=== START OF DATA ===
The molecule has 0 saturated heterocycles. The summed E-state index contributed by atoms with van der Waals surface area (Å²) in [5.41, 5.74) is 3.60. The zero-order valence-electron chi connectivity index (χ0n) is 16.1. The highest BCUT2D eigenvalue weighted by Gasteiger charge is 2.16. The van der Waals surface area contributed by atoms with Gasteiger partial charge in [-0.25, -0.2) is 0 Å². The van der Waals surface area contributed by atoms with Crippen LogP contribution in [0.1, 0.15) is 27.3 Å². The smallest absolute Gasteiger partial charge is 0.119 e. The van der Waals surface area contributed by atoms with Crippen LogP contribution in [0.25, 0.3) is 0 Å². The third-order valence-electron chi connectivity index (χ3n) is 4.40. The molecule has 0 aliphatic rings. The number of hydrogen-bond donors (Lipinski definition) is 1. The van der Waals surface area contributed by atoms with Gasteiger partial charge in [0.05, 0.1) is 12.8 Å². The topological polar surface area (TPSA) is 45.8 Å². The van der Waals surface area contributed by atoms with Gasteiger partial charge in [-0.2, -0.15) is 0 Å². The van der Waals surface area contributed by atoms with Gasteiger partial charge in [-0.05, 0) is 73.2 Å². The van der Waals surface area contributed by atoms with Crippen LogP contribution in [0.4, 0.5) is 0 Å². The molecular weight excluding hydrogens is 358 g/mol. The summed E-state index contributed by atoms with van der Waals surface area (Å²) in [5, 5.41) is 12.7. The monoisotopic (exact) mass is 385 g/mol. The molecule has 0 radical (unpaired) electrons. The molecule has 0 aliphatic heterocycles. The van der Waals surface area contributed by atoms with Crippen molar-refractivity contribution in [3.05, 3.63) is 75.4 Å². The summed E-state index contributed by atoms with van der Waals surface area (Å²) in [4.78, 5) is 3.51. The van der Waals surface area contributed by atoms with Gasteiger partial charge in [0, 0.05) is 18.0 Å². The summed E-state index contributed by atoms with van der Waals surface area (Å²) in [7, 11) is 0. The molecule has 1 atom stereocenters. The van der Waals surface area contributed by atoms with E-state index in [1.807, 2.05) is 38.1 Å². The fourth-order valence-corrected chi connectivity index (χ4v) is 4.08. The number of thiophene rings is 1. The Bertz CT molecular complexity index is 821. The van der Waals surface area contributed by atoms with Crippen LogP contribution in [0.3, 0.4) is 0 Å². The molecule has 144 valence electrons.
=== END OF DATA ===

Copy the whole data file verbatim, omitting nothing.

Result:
The molecule has 0 saturated heterocycles. The summed E-state index contributed by atoms with van der Waals surface area (Å²) in [5.41, 5.74) is 3.60. The zero-order valence-electron chi connectivity index (χ0n) is 16.1. The highest BCUT2D eigenvalue weighted by Gasteiger charge is 2.16. The van der Waals surface area contributed by atoms with Gasteiger partial charge in [-0.25, -0.2) is 0 Å². The van der Waals surface area contributed by atoms with Crippen LogP contribution in [0.1, 0.15) is 27.3 Å². The smallest absolute Gasteiger partial charge is 0.119 e. The van der Waals surface area contributed by atoms with Crippen LogP contribution in [0.25, 0.3) is 0 Å². The third-order valence-electron chi connectivity index (χ3n) is 4.40. The molecule has 0 aliphatic rings. The number of hydrogen-bond donors (Lipinski definition) is 1. The van der Waals surface area contributed by atoms with Gasteiger partial charge in [0.05, 0.1) is 12.8 Å². The topological polar surface area (TPSA) is 45.8 Å². The van der Waals surface area contributed by atoms with Gasteiger partial charge in [-0.2, -0.15) is 0 Å². The van der Waals surface area contributed by atoms with Gasteiger partial charge in [-0.05, 0) is 73.2 Å². The van der Waals surface area contributed by atoms with Crippen LogP contribution in [0.4, 0.5) is 0 Å². The molecular weight excluding hydrogens is 358 g/mol. The summed E-state index contributed by atoms with van der Waals surface area (Å²) in [5, 5.41) is 12.7. The monoisotopic (exact) mass is 385 g/mol. The molecule has 0 radical (unpaired) electrons. The molecule has 0 aliphatic heterocycles. The van der Waals surface area contributed by atoms with Crippen molar-refractivity contribution in [3.05, 3.63) is 75.4 Å². The summed E-state index contributed by atoms with van der Waals surface area (Å²) in [4.78, 5) is 3.51. The van der Waals surface area contributed by atoms with Gasteiger partial charge in [0, 0.05) is 18.0 Å². The summed E-state index contributed by atoms with van der Waals surface area (Å²) in [7, 11) is 0. The molecule has 1 atom stereocenters. The van der Waals surface area contributed by atoms with E-state index in [1.807, 2.05) is 38.1 Å². The fourth-order valence-corrected chi connectivity index (χ4v) is 4.08. The number of thiophene rings is 1. The Bertz CT molecular complexity index is 821. The van der Waals surface area contributed by atoms with Crippen LogP contribution in [0.3, 0.4) is 0 Å². The molecule has 144 valence electrons.